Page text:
Seven states so far have legalized cannabis for recreational use and medical marijuana is legal in 21 other states, but federally-funded banks cannot serve the needs of cannabis-related businesses, because it is still an illegal drug under federal law. Industry experts, however, contend that the banks have been allowing these businesses to deposit money or access some credit card services, on a “don’t ask, don’t tell” basis.
Established cannabis businesses have had long-term relationships with bankers, while newer entries to the industry are taking a multi-prong approach, so if one door closes they can go elsewhere, says Jim Fitzpatrick, founder and principal of Solutioneers, a consulting firm that provides compliance and land use services to cannabis firms.
Many cannabis-related operators conceal the true nature of their business in order to obtain banking services, says Matthew Karnes, founder of GreenWave Advisors, a cannabis research and advisory firm.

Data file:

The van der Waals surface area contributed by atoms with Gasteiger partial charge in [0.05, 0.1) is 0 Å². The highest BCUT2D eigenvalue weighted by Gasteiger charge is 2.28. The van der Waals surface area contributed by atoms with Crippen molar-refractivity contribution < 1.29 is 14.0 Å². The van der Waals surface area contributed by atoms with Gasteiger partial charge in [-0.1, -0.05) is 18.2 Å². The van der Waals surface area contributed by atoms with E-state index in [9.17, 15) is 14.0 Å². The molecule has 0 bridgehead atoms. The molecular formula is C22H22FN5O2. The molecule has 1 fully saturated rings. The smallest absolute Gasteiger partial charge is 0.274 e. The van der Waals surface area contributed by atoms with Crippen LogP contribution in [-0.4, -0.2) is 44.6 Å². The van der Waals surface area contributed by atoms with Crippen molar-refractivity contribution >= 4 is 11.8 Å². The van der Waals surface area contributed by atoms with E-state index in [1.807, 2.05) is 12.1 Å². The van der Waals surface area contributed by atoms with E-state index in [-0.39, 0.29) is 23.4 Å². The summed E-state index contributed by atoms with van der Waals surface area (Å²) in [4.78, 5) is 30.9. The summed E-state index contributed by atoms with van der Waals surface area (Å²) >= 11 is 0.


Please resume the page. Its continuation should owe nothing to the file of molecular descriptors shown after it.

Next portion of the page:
Meanwhile, real estate investors focused on providing space for cannabis operators have launched REIT—some public and some private—to raise capital, amassing $478 million so far, according to New Frontier Data, an analytics company focused on the cannabis business, and Viridian Capital Partners, a strategic advisory firm.
But with so much money involved, some banks are starting to move forward in implementing compliance technologies to monitor customers’ business operations to ensure compliance with state cannabis laws, according to Karnes.
Then last week U.S. Attorney General Jeff Sessions announced that he was cracking down on the cannabis industry by rescinding the Obama Administration Cole memorandum, which had protected cannabis-related businesses in states that had legalized pot in some form. This move by Sessions gave federal prosecutors wider discretion in enforcing federal drug law, but was ultimately aimed at slowing investment in the pot industry, which is exactly what is happening.
“There has been no indication for